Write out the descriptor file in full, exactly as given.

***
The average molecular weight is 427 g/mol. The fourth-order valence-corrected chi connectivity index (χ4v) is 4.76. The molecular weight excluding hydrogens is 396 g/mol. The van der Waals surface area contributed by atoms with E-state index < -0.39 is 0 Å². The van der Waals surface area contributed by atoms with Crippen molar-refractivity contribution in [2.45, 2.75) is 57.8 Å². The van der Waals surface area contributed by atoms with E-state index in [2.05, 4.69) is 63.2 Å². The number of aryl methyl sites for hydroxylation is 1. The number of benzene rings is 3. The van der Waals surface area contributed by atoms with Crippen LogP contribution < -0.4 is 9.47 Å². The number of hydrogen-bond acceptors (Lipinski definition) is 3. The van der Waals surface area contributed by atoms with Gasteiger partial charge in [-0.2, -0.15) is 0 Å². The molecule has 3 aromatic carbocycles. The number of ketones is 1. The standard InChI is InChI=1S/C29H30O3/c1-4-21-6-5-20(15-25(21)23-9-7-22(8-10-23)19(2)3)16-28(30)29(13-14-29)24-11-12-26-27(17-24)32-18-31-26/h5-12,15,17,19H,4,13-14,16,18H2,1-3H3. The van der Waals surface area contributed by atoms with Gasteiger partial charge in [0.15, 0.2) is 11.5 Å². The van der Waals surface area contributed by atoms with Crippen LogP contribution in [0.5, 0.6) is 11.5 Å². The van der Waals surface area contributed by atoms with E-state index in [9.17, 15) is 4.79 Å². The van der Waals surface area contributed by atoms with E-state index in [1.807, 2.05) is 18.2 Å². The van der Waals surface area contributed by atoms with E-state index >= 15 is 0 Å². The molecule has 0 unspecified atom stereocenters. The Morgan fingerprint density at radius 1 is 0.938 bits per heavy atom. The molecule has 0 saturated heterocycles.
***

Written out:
The average molecular weight is 427 g/mol. The fourth-order valence-corrected chi connectivity index (χ4v) is 4.76. The molecular weight excluding hydrogens is 396 g/mol. The van der Waals surface area contributed by atoms with E-state index < -0.39 is 0 Å². The van der Waals surface area contributed by atoms with Crippen molar-refractivity contribution in [2.45, 2.75) is 57.8 Å². The van der Waals surface area contributed by atoms with E-state index in [2.05, 4.69) is 63.2 Å². The number of aryl methyl sites for hydroxylation is 1. The number of benzene rings is 3. The van der Waals surface area contributed by atoms with Crippen LogP contribution < -0.4 is 9.47 Å². The number of hydrogen-bond acceptors (Lipinski definition) is 3. The van der Waals surface area contributed by atoms with Gasteiger partial charge in [-0.2, -0.15) is 0 Å². The molecule has 3 aromatic carbocycles. The number of ketones is 1. The standard InChI is InChI=1S/C29H30O3/c1-4-21-6-5-20(15-25(21)23-9-7-22(8-10-23)19(2)3)16-28(30)29(13-14-29)24-11-12-26-27(17-24)32-18-31-26/h5-12,15,17,19H,4,13-14,16,18H2,1-3H3. The van der Waals surface area contributed by atoms with Gasteiger partial charge in [0.15, 0.2) is 11.5 Å². The van der Waals surface area contributed by atoms with Crippen LogP contribution in [0.5, 0.6) is 11.5 Å². The van der Waals surface area contributed by atoms with E-state index in [9.17, 15) is 4.79 Å². The van der Waals surface area contributed by atoms with E-state index in [1.807, 2.05) is 18.2 Å². The van der Waals surface area contributed by atoms with E-state index >= 15 is 0 Å². The molecule has 0 unspecified atom stereocenters. The Morgan fingerprint density at radius 1 is 0.938 bits per heavy atom. The molecule has 0 saturated heterocycles.